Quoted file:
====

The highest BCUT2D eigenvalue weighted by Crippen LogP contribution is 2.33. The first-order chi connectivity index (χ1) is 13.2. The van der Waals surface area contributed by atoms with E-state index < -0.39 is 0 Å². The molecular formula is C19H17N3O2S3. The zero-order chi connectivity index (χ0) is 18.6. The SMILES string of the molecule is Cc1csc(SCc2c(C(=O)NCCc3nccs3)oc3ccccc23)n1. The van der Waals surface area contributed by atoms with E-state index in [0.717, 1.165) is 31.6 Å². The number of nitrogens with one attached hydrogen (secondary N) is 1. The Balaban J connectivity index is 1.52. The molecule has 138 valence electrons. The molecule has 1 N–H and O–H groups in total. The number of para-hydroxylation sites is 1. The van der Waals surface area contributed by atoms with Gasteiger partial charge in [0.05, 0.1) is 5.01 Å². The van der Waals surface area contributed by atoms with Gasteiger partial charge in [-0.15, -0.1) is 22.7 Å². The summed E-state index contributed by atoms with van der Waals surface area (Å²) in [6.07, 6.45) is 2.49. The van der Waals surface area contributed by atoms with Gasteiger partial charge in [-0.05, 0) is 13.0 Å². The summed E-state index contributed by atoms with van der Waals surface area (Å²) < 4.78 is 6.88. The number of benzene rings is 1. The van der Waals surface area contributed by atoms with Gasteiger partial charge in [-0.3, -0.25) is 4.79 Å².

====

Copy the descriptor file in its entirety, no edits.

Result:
The highest BCUT2D eigenvalue weighted by Crippen LogP contribution is 2.33. The first-order chi connectivity index (χ1) is 13.2. The van der Waals surface area contributed by atoms with E-state index < -0.39 is 0 Å². The molecular formula is C19H17N3O2S3. The zero-order chi connectivity index (χ0) is 18.6. The SMILES string of the molecule is Cc1csc(SCc2c(C(=O)NCCc3nccs3)oc3ccccc23)n1. The van der Waals surface area contributed by atoms with E-state index in [0.717, 1.165) is 31.6 Å². The number of nitrogens with one attached hydrogen (secondary N) is 1. The Balaban J connectivity index is 1.52. The molecule has 138 valence electrons. The molecule has 1 N–H and O–H groups in total. The number of para-hydroxylation sites is 1. The van der Waals surface area contributed by atoms with Gasteiger partial charge in [0.05, 0.1) is 5.01 Å². The van der Waals surface area contributed by atoms with Gasteiger partial charge in [-0.15, -0.1) is 22.7 Å². The summed E-state index contributed by atoms with van der Waals surface area (Å²) in [6.07, 6.45) is 2.49. The van der Waals surface area contributed by atoms with Gasteiger partial charge in [-0.05, 0) is 13.0 Å². The summed E-state index contributed by atoms with van der Waals surface area (Å²) < 4.78 is 6.88. The number of benzene rings is 1. The van der Waals surface area contributed by atoms with Gasteiger partial charge in [-0.3, -0.25) is 4.79 Å².